We had the legendary open mic session and you know it was just great. Cut Master Swift on the ones and twos, 279 on the wheels of steel, Baby K was the name of the guy that used to co-host the show with 279 and it was a Legendary Club, you know if you find me on facebook, Teddy Ted, I got like a few photo’s of some of the things that went down. You know you can see Dominant G posing of in a couple of pictures you know its for real its for real that club there, even Westwood used to come down and stand at the back, seeing what’s going down seeing what we were playing or what ever just catching a vibe.
Kwaku: That’s true.
Big Ted: Yeah countless times, countless times. So as much as there was a vibe or beef or whatever, at that point there Westwood was able to come in the club and there would be no trouble, then things couldn’t have really had been as serious as previously thought, but things do change, things do get serious and sometimes the fun goes down.
Kwaku: So round that up, how did it come to a close for you in terms of Choice, was there any beef between you and 279?
Big Ted: The best scenario I can give, is if you have two brothers sharing a bedroom there’s the older brother then the younger brother, now the younger brother is subject to the rules of the older brother. If the older brother says come out the room, cos I got some girls coming over, the little brother has to come out and go and find something to do downstairs go to the kitchen or go next door and go and find something to do next door, But at a certain point the younger brother reaches a age where he wants to start bringing girls back to the room so he’s not going to tell his older brother what to do, he’s got to go and find his own room. So he’s got to go and do what he wants to do, and that’s basically kind of how it happened, I reached a point where you know I felt like I know what I am doing now, but this is not my space. I can’t run this space, this isn’t my space.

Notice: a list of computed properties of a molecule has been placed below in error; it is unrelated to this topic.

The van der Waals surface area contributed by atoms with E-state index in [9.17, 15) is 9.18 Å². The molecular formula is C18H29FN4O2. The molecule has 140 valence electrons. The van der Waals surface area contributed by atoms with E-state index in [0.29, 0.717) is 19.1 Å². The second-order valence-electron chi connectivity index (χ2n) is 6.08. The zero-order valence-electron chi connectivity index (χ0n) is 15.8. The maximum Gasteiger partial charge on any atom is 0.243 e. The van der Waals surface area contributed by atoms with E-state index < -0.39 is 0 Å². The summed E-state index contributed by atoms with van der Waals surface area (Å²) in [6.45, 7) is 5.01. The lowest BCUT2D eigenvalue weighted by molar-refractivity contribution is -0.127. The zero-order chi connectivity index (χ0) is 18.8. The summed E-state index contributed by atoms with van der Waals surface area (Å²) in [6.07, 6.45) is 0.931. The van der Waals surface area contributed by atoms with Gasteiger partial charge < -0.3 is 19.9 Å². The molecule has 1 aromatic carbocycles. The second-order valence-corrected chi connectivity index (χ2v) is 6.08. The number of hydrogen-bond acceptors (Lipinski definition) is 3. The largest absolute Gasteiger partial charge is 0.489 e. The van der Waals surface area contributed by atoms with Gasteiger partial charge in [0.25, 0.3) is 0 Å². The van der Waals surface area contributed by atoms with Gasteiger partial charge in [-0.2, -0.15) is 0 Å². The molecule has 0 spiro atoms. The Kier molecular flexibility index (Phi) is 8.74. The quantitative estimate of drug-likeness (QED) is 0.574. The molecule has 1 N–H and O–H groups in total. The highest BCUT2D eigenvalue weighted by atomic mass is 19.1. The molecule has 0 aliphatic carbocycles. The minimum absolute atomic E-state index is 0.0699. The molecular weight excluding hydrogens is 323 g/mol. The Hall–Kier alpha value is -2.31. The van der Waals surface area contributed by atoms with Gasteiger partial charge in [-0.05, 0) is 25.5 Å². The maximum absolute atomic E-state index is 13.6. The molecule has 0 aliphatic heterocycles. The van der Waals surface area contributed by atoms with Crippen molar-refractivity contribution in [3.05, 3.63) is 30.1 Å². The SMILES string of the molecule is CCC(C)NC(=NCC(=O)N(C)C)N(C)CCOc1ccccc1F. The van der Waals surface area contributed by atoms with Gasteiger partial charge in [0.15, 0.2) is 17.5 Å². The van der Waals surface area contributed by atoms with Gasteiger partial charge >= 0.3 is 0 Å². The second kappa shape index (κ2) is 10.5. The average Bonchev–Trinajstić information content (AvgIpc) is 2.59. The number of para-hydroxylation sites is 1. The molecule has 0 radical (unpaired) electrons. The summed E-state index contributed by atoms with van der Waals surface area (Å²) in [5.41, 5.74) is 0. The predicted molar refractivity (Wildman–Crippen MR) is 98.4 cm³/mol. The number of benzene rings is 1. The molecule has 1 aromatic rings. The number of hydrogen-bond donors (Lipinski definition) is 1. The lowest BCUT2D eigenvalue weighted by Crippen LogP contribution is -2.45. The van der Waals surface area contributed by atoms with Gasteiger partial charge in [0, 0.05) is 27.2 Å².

Any way Shortie Blitz was at the record shop and prior I had spoken to Max and Dave cos Pogo was leaving, so they needed a mix DJ, but was looking at someone else. So there’s no denying he was and still is a very hot DJ, so I put his name in the air and after a few endorsements Max and Dave were a little bit under pressure so Shortie was on Kiss and when I left Choice me and Shortie started to work together a bit more and just in out doing different clubs and I’d come and hang out at Kiss just a little bit, just to see what was going on to keep myself in the loop.
And it just transpired that there was a clean out, up and a take over up at Kiss and because of me and Shortie’s association, the door was kind of left open for us to take over from where Max and Dave left off, so that’s how I made the move from Choice over to Kiss FM. I mean in closing, at Choice… it was just time really.